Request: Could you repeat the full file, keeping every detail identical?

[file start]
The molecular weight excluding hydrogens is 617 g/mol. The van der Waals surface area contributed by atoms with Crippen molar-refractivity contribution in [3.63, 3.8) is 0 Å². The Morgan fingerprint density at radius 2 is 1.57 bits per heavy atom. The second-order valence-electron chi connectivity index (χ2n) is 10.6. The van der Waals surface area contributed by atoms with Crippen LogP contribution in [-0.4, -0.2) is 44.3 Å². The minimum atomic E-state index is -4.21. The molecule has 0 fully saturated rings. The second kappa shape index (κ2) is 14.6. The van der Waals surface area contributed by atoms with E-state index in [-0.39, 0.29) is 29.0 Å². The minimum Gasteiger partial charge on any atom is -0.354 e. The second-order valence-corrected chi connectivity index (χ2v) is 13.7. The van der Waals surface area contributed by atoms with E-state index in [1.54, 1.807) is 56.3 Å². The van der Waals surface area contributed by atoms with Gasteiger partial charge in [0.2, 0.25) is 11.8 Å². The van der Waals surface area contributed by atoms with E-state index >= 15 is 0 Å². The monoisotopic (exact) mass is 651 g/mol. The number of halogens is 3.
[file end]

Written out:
The molecular weight excluding hydrogens is 617 g/mol. The van der Waals surface area contributed by atoms with Crippen molar-refractivity contribution in [3.63, 3.8) is 0 Å². The Morgan fingerprint density at radius 2 is 1.57 bits per heavy atom. The second-order valence-electron chi connectivity index (χ2n) is 10.6. The van der Waals surface area contributed by atoms with Crippen LogP contribution in [-0.4, -0.2) is 44.3 Å². The minimum atomic E-state index is -4.21. The molecule has 0 fully saturated rings. The second kappa shape index (κ2) is 14.6. The van der Waals surface area contributed by atoms with E-state index in [-0.39, 0.29) is 29.0 Å². The minimum Gasteiger partial charge on any atom is -0.354 e. The second-order valence-corrected chi connectivity index (χ2v) is 13.7. The van der Waals surface area contributed by atoms with E-state index in [1.54, 1.807) is 56.3 Å². The van der Waals surface area contributed by atoms with Gasteiger partial charge in [0.2, 0.25) is 11.8 Å². The van der Waals surface area contributed by atoms with E-state index >= 15 is 0 Å². The monoisotopic (exact) mass is 651 g/mol. The number of halogens is 3.